Dropping into the White Bear on St. Michael’s Hill one day last week, I caught the core group of the Bristol Composers Collective discussing their next monthly session. Our illuminating and reflective chat over a drink is summarised on LondonJazzNews. The gig on Monday (17th) will be quite varied, with compositions from several different people in the group (I met up with Jeff Spencer, Greg Cordez, Will Harris, Kevin Figes, Jake McMurchie and Nick Dover) rather than the Jake McMurchie feature advertised on their website – Jake is away on Get the Blessing duties.
Asking them what they wouldn’t put on at one of their performances prompted a thoughtful discussion. The respect in which other musicians are held and the desire to be open minded about what would be welcome was clear, but at the same time ground rules like ‘each set should have something freshly composed’, ‘it should be new music – its not just a gig for established bands’ mean that if you go along, even if it’s something that has been played before, it won’t have been played quite like this and there’ll always be something new. Listeners should come with an open mind too.
All gigs are at the Wardrobe Theatre, above the White Bear, St. Michael’s Hill. They are monthly – the next gig is Monday February 17th, then Monday 17th March when collectivist Jeff Spencer features a set with his London based band Nightjar, the then April 14th and May 12th.
What a stroke of inspiration: The packed stage (was it eleven or twelve of the collective up there?), instruments stilled, reduced to a choir with just composer Dan Messore’s Metheney-esque guitar quietly etching out the hymn like melody of ‘Passing Vision’ underneath layers of vocal harmony. After an action packed evening it was a magical way to close.
A relatively new venture, the Composers Collective have held three or four sessions previously, performing short sets of one or the other of the gradually expanding membership’s original music. Making music and working together is the priority. Self promotion and publicity have come a poor second. This was my first taster of what is emerging having found out about a couple of previous sessions after they happened and this one proved rather special. For the occasion the pattern had changed a bit and the rough rules seemed to be: select your band/ ensemble for the occasion from the members (newly launched website tells us who most of them are), write/ arrange original music for them, preferably rehearse, definitely perform. Given the quality of players and writers on that list it’s a recipe for something special, the prospect of a few under rehearsed rough edges only adding to the high wire act thrills and so it proved to be with no holding back on the complexity and drama of the writing.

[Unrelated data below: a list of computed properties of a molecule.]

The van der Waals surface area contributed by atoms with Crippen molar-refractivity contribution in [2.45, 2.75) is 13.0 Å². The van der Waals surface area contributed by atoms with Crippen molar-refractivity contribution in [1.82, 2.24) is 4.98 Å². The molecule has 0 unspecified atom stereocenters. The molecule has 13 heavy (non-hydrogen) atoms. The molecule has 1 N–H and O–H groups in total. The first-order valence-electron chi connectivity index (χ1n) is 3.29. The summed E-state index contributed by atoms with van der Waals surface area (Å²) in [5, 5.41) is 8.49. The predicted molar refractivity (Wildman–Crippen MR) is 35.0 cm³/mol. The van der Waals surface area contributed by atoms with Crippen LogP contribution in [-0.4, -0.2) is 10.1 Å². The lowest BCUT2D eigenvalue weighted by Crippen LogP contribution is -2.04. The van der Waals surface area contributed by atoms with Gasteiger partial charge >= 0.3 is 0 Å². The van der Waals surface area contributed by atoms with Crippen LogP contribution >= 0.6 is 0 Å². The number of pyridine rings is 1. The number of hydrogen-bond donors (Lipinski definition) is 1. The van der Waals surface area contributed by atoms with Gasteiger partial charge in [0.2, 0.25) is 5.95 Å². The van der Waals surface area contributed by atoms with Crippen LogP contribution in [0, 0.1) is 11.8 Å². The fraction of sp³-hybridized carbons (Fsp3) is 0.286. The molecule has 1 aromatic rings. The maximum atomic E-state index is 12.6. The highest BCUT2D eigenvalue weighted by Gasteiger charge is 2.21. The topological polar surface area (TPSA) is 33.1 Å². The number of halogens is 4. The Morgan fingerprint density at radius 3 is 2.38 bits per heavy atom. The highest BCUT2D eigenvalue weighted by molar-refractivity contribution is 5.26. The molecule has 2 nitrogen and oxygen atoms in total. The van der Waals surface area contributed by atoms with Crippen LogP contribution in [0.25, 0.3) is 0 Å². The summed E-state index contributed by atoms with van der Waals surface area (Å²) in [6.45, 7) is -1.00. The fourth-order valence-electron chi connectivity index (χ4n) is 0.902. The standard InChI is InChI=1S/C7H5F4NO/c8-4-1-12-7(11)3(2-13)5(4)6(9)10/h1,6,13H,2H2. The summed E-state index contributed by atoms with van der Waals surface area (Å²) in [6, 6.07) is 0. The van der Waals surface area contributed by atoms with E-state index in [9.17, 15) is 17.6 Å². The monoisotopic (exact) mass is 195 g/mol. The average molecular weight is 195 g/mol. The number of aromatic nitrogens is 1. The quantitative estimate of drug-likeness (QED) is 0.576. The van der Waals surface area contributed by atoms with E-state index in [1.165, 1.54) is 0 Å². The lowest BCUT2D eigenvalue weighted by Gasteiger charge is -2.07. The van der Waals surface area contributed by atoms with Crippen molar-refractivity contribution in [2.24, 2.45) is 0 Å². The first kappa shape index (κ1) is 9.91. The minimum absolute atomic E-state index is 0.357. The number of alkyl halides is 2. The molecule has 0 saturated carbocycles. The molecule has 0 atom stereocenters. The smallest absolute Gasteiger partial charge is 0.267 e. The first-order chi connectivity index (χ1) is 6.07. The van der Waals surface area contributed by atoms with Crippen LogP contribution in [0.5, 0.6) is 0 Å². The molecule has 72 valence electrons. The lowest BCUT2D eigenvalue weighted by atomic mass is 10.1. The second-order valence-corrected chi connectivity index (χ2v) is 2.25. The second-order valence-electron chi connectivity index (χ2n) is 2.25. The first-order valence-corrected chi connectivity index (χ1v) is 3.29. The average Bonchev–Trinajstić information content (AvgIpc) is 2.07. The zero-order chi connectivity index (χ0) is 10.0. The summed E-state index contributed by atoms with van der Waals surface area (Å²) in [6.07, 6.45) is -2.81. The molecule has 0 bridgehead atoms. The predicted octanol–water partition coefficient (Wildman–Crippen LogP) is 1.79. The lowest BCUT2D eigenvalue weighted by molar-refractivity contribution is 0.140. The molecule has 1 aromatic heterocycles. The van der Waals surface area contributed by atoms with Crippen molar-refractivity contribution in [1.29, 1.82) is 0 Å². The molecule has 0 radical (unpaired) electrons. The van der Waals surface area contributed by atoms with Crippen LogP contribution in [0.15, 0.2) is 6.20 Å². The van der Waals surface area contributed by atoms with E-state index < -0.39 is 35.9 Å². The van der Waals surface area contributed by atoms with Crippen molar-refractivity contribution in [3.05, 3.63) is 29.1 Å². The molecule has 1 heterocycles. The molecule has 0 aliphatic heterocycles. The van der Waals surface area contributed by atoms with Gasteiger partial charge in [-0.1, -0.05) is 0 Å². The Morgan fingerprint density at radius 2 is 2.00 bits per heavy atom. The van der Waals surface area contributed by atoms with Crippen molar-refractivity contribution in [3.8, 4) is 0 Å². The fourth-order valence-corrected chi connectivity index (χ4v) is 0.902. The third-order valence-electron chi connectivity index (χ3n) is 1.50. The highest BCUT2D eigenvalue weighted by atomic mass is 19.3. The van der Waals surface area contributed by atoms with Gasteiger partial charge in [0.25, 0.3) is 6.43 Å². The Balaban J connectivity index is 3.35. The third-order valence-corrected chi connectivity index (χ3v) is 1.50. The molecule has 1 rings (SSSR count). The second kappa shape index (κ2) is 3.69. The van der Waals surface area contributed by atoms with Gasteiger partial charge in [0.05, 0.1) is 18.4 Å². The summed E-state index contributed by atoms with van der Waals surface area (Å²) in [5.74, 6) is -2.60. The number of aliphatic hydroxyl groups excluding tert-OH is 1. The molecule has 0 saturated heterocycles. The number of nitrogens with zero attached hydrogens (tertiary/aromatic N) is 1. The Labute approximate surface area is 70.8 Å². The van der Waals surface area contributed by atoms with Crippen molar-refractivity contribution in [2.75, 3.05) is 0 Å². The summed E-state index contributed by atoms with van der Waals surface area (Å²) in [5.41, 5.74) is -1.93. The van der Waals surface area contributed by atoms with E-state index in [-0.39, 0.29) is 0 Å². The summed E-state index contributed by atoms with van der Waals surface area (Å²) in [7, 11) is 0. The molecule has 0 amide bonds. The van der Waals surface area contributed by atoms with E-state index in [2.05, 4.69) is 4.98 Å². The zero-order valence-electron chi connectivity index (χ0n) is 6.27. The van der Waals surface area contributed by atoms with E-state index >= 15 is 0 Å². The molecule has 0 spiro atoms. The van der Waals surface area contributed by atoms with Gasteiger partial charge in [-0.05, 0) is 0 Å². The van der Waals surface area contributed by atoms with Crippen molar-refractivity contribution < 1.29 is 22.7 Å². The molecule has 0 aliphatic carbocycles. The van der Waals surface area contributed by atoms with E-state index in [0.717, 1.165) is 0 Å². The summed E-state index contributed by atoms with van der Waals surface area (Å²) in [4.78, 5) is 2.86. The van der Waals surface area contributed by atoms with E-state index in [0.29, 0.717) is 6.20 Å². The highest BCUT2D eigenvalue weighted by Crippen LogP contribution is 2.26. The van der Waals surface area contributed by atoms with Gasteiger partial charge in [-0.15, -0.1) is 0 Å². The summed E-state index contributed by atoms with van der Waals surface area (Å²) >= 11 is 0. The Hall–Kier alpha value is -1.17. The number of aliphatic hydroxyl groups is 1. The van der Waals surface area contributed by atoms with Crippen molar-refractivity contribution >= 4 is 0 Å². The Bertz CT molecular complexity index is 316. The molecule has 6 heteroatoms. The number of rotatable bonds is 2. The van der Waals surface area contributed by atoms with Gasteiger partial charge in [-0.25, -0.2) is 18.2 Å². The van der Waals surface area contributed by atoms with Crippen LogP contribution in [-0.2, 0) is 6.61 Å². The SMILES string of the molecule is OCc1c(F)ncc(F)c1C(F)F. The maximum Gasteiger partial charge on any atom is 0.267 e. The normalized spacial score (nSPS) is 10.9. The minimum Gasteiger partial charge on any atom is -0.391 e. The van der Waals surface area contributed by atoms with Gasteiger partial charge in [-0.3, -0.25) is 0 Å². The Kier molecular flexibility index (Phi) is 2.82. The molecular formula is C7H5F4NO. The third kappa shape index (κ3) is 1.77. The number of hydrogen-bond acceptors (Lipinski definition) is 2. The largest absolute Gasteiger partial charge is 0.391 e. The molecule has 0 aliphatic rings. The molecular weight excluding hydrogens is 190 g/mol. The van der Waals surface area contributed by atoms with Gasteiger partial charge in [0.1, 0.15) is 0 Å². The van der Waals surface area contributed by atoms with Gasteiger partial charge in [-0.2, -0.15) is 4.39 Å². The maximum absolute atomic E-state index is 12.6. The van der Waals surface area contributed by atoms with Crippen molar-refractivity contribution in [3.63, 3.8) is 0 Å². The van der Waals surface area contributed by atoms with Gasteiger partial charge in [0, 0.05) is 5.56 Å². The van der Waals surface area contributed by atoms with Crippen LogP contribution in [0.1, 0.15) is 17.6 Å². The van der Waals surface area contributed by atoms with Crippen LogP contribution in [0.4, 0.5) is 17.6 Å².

The second half of the evening featured the collective as an ‘orchestra’ with a small string section (double bass, cello, violin) as well as the full rythmn section (bass, drums, guitar, keyboards) and a frontline shuffling all manner of reed instruments and flutes and judicious use of effects. A simple flowing motif on guitar pegged by a sparse bass riff introduced Will Harris’ Damp Squib before a gorgeous pallete of sound coloured a soaring melody that launched an impassioned
solo from Jake McMurchie on tenor. Jim Blomfield stripped the ensemble back to a mere six piece but he certainly made them work. If this wardrobe had any doors, they’d have been kicked open by his ‘Pregnant Pause’. Odd time fragments and riffs played variously and separately by Kevin Figes on baritone, Nick Dover on tenor, McMurchie now switched to soprano until a crackling funky groove gradually merged and locked into a rocking pulse with a few handbrake turns between solos and switches to solo riffs before screeching to a halt with a tumbling riff from the keyboard. That raised the roof before Dan Messore’s ‘Passing Vision’ charmed us out of the door.
The first half had been a short set from ‘the slightly more established’ Kevin Figes Octet (two rehearsals and one previous performance apparently) with double drums including Mark Whitlam who was a fixture for the evening, double vocals from Emily Wright and Cathy Jones as well as a more regular front-line and rhythm section. ‘Loft Space’ had an epic feel to it with a slower section all rousing melody and jazzy prog rock anthem before the angular grooves and fiery soloing kicked in.
If all that emerged from this collective was nights like this giving the creative muscles of the group the opportunity to work out and experiment, then it will surely have been worth it. What a delight it was just to listen and watch. But keep an eye on this. Put such a rich mix of talent and creativity together and who knows what surprises and new directions will emerge. If the word spreads much more, the Wardrobe may need an extension. The next session is January, the website is www.bristolcomposerscollective.co.uk/ and there’s a twitter feed @BristolNewSound.